How much money can you remit from NRO account

A Non-Resident Ordinary Rupee (NRO) account is a savings or current account held by NRIs in India in order to manage their income earned in India. NRO account-holders can deposit and manage their accumulated rupee funds without any hassle with this account. The account allows NRIs to receive funds in Indian or foreign currency.

One can apply for an NRO account jointly with a resident Indian or even an NRI. They can transfer money from their current NRE account. However, the interest they earn in this account is subject to Tax Deducted at Source (TDS).

It may be noted that as per the Foreign Exchange Management Act (FEMA) guidelines, it is illegal for NRIs to have saving accounts in their name in India. It is mandatory for them to convert all their savings (money earned abroad) to a Non-Resident rupee (NRE) or NRO. Continuing to use the savings account in the home country can attract hefty penalties.

Opening an NRE or NRO account is a viable option for NRIs to manage their income. For those who are not aware, both NRE and NRO accounts are Indian rupee accounts. You can open them as savings as well as current accounts. Also, the average monthly balance you must maintain for both the account is Rs 75,000. These accounts can help them in two ways. One, they can send the money they earn abroad to India anytime. Two, they can also retain their income from India (via any assets) in the home country itself.

However, one must know that NRO accounts have limited access for repatriation. An NRO account restricts you from remitting more than $1 million (Rs 7.14 crore) inclusive of taxes during an assessment year. You can repatriate the interest amount freely, but the principal amount can be repatriated only within the set limits. It also requires an undertaking along with a certificate from a Chartered Accountant (CA). Repatriation for NRE account holders, on the other hand, is free for both the principal and the interest amount.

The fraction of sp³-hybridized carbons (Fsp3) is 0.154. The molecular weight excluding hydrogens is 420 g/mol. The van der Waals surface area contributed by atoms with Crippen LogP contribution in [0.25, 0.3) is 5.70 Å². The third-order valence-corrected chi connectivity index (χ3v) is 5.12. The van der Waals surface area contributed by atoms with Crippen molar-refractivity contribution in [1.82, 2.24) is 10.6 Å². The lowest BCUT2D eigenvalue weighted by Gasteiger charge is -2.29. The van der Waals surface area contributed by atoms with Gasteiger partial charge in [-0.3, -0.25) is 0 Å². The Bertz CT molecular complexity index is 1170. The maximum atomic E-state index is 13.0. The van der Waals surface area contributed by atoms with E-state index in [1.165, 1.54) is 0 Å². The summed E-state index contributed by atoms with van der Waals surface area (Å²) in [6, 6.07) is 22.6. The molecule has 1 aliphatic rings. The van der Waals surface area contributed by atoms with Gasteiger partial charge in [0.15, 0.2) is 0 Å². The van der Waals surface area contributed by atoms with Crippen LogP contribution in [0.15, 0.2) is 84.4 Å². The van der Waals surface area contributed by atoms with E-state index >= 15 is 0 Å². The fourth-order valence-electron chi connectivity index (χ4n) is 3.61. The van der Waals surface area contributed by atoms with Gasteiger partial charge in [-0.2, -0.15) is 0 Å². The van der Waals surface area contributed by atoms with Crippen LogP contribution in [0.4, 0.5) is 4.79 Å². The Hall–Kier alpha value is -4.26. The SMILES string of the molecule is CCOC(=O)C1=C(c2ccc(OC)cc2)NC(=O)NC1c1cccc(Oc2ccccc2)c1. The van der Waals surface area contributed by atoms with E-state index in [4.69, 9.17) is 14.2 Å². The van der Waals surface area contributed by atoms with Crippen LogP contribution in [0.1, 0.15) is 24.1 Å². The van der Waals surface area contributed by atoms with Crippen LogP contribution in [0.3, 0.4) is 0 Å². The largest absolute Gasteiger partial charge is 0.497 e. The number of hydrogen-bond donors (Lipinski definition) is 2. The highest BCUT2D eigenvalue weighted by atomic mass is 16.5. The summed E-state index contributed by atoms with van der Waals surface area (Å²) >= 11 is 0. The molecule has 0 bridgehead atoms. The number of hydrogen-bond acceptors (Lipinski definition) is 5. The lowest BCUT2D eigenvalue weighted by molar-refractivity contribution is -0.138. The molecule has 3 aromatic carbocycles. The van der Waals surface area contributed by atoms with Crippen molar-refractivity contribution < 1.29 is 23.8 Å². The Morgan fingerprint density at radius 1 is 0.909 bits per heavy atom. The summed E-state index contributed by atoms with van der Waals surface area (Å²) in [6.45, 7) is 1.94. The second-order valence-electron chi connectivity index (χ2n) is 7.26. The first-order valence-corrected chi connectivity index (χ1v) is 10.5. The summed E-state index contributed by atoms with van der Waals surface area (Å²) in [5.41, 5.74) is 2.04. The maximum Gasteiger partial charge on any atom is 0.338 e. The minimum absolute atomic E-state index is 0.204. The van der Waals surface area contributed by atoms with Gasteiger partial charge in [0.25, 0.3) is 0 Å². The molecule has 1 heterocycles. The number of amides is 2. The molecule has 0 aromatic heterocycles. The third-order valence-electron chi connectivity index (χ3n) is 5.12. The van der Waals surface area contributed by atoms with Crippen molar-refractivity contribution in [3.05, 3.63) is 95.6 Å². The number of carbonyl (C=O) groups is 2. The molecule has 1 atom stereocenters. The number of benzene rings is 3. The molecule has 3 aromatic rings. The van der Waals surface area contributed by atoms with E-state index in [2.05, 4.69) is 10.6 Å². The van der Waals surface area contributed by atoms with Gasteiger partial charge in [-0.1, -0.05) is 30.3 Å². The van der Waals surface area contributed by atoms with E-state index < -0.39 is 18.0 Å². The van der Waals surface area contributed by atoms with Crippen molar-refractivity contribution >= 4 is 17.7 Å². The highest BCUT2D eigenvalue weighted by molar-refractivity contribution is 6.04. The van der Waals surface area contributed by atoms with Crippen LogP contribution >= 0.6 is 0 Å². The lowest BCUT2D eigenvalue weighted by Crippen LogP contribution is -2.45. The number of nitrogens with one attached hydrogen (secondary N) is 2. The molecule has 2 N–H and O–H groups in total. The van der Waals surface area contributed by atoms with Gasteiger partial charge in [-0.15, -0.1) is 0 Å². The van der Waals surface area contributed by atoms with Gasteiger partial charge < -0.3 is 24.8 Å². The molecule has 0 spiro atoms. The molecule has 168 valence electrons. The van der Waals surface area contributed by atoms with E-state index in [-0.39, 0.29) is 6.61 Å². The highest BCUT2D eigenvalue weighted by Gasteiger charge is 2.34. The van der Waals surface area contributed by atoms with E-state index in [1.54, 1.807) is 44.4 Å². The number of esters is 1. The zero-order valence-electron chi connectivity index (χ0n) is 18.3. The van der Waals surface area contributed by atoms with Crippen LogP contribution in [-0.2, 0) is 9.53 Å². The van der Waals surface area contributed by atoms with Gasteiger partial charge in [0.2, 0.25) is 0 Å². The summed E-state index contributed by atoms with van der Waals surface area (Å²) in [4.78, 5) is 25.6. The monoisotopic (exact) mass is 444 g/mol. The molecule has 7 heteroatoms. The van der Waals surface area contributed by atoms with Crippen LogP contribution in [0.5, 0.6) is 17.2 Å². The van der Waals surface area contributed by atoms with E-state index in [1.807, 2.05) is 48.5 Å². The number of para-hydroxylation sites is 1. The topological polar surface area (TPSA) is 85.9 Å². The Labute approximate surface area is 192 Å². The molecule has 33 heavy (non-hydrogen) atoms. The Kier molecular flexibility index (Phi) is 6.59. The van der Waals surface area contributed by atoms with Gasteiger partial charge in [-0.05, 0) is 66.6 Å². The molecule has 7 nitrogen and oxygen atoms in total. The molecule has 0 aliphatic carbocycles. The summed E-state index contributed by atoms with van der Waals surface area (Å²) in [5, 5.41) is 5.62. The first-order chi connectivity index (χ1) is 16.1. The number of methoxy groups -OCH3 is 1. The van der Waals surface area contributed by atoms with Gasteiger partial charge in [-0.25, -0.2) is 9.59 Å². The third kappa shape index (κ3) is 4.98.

It is worth mentioning that the interest earned in NRO account and credit balances are subject to respective income tax bracket. They are also subject to applicable wealth and gift tax. You can avail the reduced tax benefit under the Double Taxation Avoidance Agreement (DTAA).

An NRI can open a joint NRO account with one or more NRIs or Indian citizens. However, there can be a joint NRE account only with another NRI. Withdrawals from both the accounts can be made only in Rupees. In case of an NRO account, if the deposit, as well as the withdrawal, is made in rupee, there is no exchange rate risk involved; whereas, in case of an NRE account, currency fluctuations make you prone to exchange rate risks.

Source: ET Now News

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